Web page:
Another Hollywood awards ceremony, another Hollywood scandal. I’m of course referring to Sunday night’s Golden Globes awards ceremony, where the biggest upset of the night happened before the show even started – with Brad Pitt and Angelina Jolie snubbing E!News correspondent Ryan Seacret on the red carpet. Awkward!
Actually, not to defend the already overexposed couple, but it was kind of refreshing to see such a public show of distaste in a social circle that is bent on keeping up the appearance that everybody simply loves everybody. Am I right? I mean, that’s not exactly something people can get away with in an office environment, where there tends to be just as much pressure for employees to get along seamlessly.
But unlike the Brad/Angie/Ryan situation (as so many things sadly are), your employees don’t have the luxury of simply calling their agents to demand that their enemy is kept at least 50 yards away at all times. They’re still required to see and work with each other every day.
Unfortunately for you, as the manager, you’re likely caught in the middle and are forced to play tie-breaker every time conflict erupts.
And if not, chances are you’re dealing with it on the other end – with lost production or lower quality work output. The Center for Dispute Resolution says that in high-conflict climates, employees are less likely to do work while fuming, think more about quitting and become less committed to their work.
So to deal with office conflict effectively, try the following:
- Let them vent. Giving them your full attention, allow each employee involved in apparent conflict to state his case without fear of any judgment on your part.
- Validate feelings.This doesn’t mean you have to “take sides,” but you should be objectively empathetic. A conflict between employees brings out some pretty raw emotions, and showing that you understand their feelings helps your employees let their guards down and diffuses tension.
- Get specifics. Ask your employees to describe particular behaviors that are causing tension, rather than make general statements or judgments like, “She has such a bad attitude.” It is only behavior that you can reasonably expect to change, so once specific behaviors can be described and addressed, the discussion can become more grounded and reasonable.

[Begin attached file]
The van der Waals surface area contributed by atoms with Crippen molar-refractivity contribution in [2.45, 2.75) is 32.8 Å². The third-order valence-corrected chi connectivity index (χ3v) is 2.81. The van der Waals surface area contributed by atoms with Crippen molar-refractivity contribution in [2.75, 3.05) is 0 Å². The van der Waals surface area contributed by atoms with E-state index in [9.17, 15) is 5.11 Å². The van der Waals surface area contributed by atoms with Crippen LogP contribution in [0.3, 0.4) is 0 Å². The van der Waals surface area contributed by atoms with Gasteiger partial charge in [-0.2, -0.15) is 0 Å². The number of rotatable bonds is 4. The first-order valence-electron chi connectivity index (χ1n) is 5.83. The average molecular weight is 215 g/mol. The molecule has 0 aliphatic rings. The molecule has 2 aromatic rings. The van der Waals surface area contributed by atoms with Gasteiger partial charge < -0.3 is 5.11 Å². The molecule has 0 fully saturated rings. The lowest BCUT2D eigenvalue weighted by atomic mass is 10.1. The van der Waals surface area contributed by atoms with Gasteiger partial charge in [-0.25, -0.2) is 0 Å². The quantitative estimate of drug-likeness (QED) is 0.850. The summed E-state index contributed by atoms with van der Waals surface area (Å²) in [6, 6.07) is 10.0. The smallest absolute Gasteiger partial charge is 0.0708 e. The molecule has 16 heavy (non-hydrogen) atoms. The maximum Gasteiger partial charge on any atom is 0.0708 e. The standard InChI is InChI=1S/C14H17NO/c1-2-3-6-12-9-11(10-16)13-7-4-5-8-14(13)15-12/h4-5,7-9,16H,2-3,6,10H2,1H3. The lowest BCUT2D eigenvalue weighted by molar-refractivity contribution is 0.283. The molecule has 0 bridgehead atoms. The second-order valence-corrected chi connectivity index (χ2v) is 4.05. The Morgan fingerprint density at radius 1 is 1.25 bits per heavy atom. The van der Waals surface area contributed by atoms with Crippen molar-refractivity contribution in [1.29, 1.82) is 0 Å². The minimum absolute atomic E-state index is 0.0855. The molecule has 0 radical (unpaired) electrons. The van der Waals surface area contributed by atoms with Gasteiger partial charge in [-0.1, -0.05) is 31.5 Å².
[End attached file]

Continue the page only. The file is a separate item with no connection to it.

- Find a common ground. You’ll probably never get your employees to be besties, but you can help work together productively to meet a goal they’re both interested in achieving. Engage them to work together to create solutions. Ask what it would take to resolve the conflict and what each employee is willing to contribute. And then hold each accountable.
- Follow through. Once you’ve gotten beyond the immediate employee conflict, establish a climate of perceived fairness and equity, and continuously check in with these workers.
Depending on how it’s handled, addressing office conflict can ultimately strengthen the team. You might even try countering tension before it even starts.
Consider bringing in a third-party consultant to facilitate issues and teach concepts to resolve future conflicts; enrolling your employees (and supervisors) in classes geared toward conflict resolution, problem solving, and teamwork; or having everyone take the Myers-Briggs personality-type test, which will help co-workers learn and appreciate that everyone communicates in different ways.
What about you? Ever had to deal with fighting employees, and if so, how did you handle it?